Crawl (2019): ‘New Horrors: Creature Features’ – A Film Review

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Introduction

Alexandre Aja rose to his film with his gritty horror film Haute Tension, which is considered to be part of the ‘New French Extremity‘. Since then he has explored Horror films in American cinema with various different themes but always within Horror. Michael and Shawn Rasmussen seem to be on a very similar path and grouping all three together, Crawl makes a lot of sense. Horror is definitely on the rise and Crawl, possibly inspired by Alligator appearances in the wake of Hurricane Florence, makes for an interesting next step for all three, but is it for Horror?

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The Horror within Crawl

Crawl, like many of Alexandra Aja films, is a very well shot film. Beautifully composing the space in a way that is pleasing to look at and flows narratively – but is also disorientating when it needs to up the tension. Visually, tropes of the film are established to a pay off later, that still manages an effective jump-scare when the tension needs to spike. There are no false jump-scares and this helps the film to be all the more powerful at building tension. Unfortunately, many sideline characters are too disposable but this does allow the film to be more gruesome – much like other Alexandra Aja films. This still builds an effective piece of horror cinema, keeping an impending sense of building danger, as the effectively built environments escalate and make matters more difficult for the central characters.

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The Central and Core Strength

All of this would fail if it wasn’t for the wonderful performances by Kaya Scodelario and Barry Pepper. Their emotive, physical and energetic performances manages to keep the narrative with an emotional core, whilst it helps the desperation of the characters as they face the Horror. You feel their struggles for survival and their relationship. This is so important to carry the tension of each scene. It is also important to build audience attachment and therefore the sense of danger that they are in. Though there is a sense of danger, time and distance from others that builds the sense of hope and increases tension, this would be nothing without the increasing attachment to these characters. This is also carried very well in The Shallows, a very similar but not quite the same film.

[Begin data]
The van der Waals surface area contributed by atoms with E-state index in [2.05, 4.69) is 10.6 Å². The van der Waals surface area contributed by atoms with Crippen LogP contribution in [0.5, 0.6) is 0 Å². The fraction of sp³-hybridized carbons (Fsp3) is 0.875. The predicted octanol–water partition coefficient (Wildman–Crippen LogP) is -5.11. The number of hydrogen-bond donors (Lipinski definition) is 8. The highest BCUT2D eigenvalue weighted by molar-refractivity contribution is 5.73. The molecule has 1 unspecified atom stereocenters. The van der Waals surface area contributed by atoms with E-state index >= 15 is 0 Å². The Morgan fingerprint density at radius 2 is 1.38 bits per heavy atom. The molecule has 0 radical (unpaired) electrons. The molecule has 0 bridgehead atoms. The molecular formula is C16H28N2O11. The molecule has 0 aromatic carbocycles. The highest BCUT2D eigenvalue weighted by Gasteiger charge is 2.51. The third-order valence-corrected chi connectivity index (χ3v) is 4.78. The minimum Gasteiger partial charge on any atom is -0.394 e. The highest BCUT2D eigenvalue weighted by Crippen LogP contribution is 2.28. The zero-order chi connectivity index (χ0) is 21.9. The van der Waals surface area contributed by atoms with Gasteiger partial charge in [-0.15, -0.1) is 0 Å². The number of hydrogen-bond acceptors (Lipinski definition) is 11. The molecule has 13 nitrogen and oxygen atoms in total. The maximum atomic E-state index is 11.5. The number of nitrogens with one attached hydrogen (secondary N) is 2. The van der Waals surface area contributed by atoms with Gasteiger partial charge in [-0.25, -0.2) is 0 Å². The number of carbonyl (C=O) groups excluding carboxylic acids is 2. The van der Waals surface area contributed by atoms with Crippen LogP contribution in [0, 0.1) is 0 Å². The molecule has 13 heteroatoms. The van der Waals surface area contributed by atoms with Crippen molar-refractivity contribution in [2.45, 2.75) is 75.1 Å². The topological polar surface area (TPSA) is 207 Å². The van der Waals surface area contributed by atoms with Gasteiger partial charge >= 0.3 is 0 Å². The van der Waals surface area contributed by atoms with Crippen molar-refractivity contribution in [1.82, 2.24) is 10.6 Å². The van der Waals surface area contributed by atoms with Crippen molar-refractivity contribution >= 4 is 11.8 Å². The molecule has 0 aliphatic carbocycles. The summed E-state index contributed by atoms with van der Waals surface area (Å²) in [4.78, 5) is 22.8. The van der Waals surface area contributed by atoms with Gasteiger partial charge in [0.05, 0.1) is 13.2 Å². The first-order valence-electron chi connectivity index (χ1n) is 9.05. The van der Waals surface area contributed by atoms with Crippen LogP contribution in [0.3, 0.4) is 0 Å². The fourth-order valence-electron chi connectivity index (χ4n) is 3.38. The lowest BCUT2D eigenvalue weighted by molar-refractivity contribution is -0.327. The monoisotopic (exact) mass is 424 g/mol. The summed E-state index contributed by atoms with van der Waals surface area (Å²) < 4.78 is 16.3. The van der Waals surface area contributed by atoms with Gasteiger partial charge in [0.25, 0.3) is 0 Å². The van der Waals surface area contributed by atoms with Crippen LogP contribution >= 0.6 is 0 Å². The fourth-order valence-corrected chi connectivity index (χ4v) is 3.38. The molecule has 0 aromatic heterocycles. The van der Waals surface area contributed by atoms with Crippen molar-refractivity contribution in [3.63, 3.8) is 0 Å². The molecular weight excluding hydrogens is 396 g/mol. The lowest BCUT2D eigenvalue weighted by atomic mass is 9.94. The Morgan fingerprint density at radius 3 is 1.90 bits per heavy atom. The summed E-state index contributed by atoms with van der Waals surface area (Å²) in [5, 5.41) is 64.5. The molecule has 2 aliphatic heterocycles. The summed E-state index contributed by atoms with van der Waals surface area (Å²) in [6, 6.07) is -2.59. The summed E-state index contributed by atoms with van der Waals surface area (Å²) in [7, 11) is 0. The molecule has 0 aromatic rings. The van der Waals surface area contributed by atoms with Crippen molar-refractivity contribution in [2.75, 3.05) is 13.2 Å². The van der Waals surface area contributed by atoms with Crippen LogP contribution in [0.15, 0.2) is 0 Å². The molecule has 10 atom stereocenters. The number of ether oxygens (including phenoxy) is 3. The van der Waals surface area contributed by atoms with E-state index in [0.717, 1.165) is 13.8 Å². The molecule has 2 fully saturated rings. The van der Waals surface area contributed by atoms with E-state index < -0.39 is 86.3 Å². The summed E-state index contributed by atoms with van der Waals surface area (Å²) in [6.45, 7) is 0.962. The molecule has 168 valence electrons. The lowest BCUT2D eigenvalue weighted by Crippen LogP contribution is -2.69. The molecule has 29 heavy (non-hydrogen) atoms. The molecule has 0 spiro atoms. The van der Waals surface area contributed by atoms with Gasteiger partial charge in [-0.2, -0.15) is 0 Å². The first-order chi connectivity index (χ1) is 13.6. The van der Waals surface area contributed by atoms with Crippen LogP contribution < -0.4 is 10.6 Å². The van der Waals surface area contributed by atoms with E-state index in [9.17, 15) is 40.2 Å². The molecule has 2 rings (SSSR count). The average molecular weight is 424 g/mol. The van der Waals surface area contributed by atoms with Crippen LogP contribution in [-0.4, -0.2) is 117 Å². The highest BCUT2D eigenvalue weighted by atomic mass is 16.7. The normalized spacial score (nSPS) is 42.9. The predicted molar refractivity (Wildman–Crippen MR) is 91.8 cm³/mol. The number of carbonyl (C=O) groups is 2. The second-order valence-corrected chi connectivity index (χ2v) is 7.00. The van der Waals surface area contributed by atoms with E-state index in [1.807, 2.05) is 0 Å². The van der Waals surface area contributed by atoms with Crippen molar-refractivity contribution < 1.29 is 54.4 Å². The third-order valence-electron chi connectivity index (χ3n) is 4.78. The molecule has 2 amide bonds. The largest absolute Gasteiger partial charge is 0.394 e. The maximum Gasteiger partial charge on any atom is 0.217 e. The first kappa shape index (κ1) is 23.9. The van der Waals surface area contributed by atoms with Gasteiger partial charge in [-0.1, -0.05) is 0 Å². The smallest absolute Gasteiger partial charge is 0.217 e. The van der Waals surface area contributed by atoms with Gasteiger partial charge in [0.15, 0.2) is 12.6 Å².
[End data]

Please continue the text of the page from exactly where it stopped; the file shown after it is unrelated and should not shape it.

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Conclusion

Sometimes, it is important to just get the basics down and do them well, Crawl is this. It is an effective piece of Horror/Survival cinema and it does so scene to scene, building to the overall narrative. It does so because of its simplicity and not in spite of it. The effectiveness of the characters and their performances is key to the success of a film expertly built around them. This is what makes Crawl one of the best pieces of Horror to come out this year.

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Synopsis

During a hurricane, Haley (Kaya Scodelario) sets out to find her dad (Barry Pepper) within a damaged house in the midst of the storm, meanwhile Alligators have broken loose nearby.

 

Ratings

Entertainment:

starfish starfish starfish starfish starfish

Performances:

starfish starfish starfish starfish starfish

Predictability:

starfish starfish starfish starfish starfish

Technical:

starfish starfish starfish starfish starfish

 

A Note on My Reviews

Please read ‘On Reviews‘ for a guide to how I write film reviews. Any spoilers are appropriately marked and, though I personally prefer to know little about a film before seeing it, there is a synopsis below the review for any who wish to see one.

 

Films Mentioned

Crawl (d. Alexandre Aja France/Serbia/USA 2019)

Haute Tension (d. Alexandre Aja France/Italy/Romania 2003)

The Shallows (d. Jaume Collet-Serra USA 2016)

 

Further Reading

rottentomatoes.com

metacritic.com

Official Site

Alexandra Aja and Kaya Scodelario Interview

Sam Raimi Interview

Cast & Crew Interview

Behind the Scenes

I Need My Phone

Some Creature Features

Crawl Kill Count (Spoilers)

 

If you liked this

Midsommar (2019): ‘Beneath the Folk Horror’ – A Film Review

Pet Semetary (2019): ‘We’re Looking at Remakes’ – A Film Review

Child’s Play (2019): ‘Updating Toys’ – A Film Review

Hellboy (2019): ‘Bringing Back the Dead Red Boy’ – A Film Review

 

This was an analytical review of….

 

Crawl (d. Alexandre Aja France/Serbia/USA 2019)

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